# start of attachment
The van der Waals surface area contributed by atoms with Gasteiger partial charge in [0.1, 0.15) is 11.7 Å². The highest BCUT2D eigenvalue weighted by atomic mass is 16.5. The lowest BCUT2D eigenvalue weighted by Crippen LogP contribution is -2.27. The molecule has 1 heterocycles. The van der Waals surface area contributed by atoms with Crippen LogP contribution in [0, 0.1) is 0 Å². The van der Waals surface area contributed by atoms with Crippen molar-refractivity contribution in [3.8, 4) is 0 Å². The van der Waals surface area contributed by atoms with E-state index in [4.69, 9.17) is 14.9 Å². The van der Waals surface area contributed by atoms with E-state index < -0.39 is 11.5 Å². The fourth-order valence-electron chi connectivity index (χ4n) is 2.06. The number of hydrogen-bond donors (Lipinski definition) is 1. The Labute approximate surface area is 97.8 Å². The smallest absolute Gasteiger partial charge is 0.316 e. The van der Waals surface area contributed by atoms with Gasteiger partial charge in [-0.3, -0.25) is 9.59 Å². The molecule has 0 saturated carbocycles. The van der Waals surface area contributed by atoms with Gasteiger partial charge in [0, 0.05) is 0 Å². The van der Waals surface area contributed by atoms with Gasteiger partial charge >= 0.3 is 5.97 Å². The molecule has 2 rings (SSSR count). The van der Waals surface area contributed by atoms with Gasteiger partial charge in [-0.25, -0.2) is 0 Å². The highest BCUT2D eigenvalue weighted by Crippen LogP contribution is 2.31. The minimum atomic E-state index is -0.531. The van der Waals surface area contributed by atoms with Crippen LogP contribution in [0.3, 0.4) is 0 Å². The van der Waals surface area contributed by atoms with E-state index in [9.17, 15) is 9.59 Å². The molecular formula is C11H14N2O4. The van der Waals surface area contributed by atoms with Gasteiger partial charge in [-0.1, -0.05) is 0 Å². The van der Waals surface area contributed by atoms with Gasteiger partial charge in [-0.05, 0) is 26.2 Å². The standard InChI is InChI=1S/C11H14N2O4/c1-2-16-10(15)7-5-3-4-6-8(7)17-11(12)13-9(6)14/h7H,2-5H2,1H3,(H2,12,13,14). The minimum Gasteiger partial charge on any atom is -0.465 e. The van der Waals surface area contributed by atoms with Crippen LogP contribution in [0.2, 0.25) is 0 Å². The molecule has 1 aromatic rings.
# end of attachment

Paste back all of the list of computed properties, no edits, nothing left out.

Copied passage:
The van der Waals surface area contributed by atoms with Gasteiger partial charge in [0.1, 0.15) is 11.7 Å². The highest BCUT2D eigenvalue weighted by atomic mass is 16.5. The lowest BCUT2D eigenvalue weighted by Crippen LogP contribution is -2.27. The molecule has 1 heterocycles. The van der Waals surface area contributed by atoms with Crippen LogP contribution in [0, 0.1) is 0 Å². The van der Waals surface area contributed by atoms with Crippen molar-refractivity contribution in [3.8, 4) is 0 Å². The van der Waals surface area contributed by atoms with E-state index in [4.69, 9.17) is 14.9 Å². The van der Waals surface area contributed by atoms with E-state index < -0.39 is 11.5 Å². The fourth-order valence-electron chi connectivity index (χ4n) is 2.06. The number of hydrogen-bond donors (Lipinski definition) is 1. The Labute approximate surface area is 97.8 Å². The smallest absolute Gasteiger partial charge is 0.316 e. The van der Waals surface area contributed by atoms with Gasteiger partial charge in [-0.3, -0.25) is 9.59 Å². The molecule has 0 saturated carbocycles. The van der Waals surface area contributed by atoms with Gasteiger partial charge in [0, 0.05) is 0 Å². The van der Waals surface area contributed by atoms with Gasteiger partial charge >= 0.3 is 5.97 Å². The molecule has 2 rings (SSSR count). The van der Waals surface area contributed by atoms with Gasteiger partial charge in [-0.25, -0.2) is 0 Å². The highest BCUT2D eigenvalue weighted by Crippen LogP contribution is 2.31. The minimum atomic E-state index is -0.531. The van der Waals surface area contributed by atoms with Crippen LogP contribution in [0.3, 0.4) is 0 Å². The van der Waals surface area contributed by atoms with E-state index in [9.17, 15) is 9.59 Å². The molecular formula is C11H14N2O4. The van der Waals surface area contributed by atoms with Gasteiger partial charge in [-0.1, -0.05) is 0 Å². The van der Waals surface area contributed by atoms with Gasteiger partial charge in [-0.05, 0) is 26.2 Å². The standard InChI is InChI=1S/C11H14N2O4/c1-2-16-10(15)7-5-3-4-6-8(7)17-11(12)13-9(6)14/h7H,2-5H2,1H3,(H2,12,13,14). The minimum Gasteiger partial charge on any atom is -0.465 e. The van der Waals surface area contributed by atoms with Crippen LogP contribution in [0.2, 0.25) is 0 Å². The molecule has 1 aromatic rings.